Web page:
There's a problem with your infrastructure, users are complaining about system slowness. What's your next step?
At this stage, many teams look to the network. They run tests, look for any connectivity issues or broadcast storms, make sure everything's working and consider it a job done. Unfortunately it often isn't. Those same users will often come back complaining of the same issues again or, worse, bypass your IT systems completely and develop their own workarounds. It's not unusual to find employees saving files onto USB keys rather than network drives or using cloud tools rather than company-provisioned applications because it saves them time.
The network does play an important part in this troubleshooting process but it should not be the sole area of focus. Just because the network looks to be performing well on the surface, doesn't mean it's the same for all users.
IT support teams should therefore examine all levels of their infrastructure to ensure the required performance is being delivered. This includes the network, servers and resources, applications and users.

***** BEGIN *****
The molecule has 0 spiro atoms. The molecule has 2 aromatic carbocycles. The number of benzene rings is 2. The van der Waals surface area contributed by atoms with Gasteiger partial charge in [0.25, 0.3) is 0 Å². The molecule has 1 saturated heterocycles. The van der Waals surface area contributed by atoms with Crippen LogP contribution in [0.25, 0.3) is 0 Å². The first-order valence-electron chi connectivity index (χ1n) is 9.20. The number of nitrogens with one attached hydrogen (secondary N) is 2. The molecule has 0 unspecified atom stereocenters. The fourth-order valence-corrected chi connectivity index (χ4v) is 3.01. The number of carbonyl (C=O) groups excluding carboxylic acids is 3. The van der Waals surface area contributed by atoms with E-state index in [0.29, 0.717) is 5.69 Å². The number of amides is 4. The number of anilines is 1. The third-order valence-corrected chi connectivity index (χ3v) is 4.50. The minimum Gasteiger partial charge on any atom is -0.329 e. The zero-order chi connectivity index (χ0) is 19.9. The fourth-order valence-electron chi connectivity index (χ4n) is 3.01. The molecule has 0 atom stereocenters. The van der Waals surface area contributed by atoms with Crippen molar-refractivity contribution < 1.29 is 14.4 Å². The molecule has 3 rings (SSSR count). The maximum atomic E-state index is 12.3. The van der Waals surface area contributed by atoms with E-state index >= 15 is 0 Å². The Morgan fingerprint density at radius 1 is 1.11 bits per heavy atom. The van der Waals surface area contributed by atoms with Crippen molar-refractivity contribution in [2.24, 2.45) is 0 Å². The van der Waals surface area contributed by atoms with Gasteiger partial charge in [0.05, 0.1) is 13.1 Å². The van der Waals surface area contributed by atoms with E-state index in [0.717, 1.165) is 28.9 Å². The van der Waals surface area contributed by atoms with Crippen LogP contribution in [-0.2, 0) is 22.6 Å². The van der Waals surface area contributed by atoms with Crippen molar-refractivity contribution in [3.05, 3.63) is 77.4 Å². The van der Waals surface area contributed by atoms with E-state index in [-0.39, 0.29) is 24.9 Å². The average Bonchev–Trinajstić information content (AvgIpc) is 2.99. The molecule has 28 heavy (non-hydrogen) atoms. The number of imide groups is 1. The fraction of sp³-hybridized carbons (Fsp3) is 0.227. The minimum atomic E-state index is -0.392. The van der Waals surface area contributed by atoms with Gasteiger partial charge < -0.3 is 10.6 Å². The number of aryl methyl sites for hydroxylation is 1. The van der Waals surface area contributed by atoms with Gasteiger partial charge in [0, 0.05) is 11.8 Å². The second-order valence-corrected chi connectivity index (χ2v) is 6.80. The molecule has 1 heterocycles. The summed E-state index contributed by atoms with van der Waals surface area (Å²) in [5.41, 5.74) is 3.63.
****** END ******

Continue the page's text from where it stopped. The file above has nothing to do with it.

Testing generally does, and should, begin with the network. Organic growth often means the network is not optimised to the level it could be. Is topology correct? Have all switches and users been allocated the bandwidth they require?
It's also important to consider the performance of the network in different areas such as different buildings. Does it perform equally well across the board? Once satisfied the network is delivering the required performance, step one of the testing process is complete.
Servers and Resources
Next, it's time to consider the servers and their resources. In the past, we saw one server tasked with running one application but nowadays, virtualisation is commonplace so it is more usual to see a server running lots of applications. It is therefore more important than ever to ensure that all the necessary resources (connectivity, memory and power) have been provisioned to support these applications.
It is also worth checking the number of virtual machines (VMs) being run via the same physical NIC card. If a VM is known to require particularly large amounts of bandwidth, a NIC card would likely be dedicated to that one VM alone, but where bandwidth demand is smaller, multiple VMs may share the same card. This may be initially viable, but as the number of VMs increases, it is important to be mindful of the performance impact.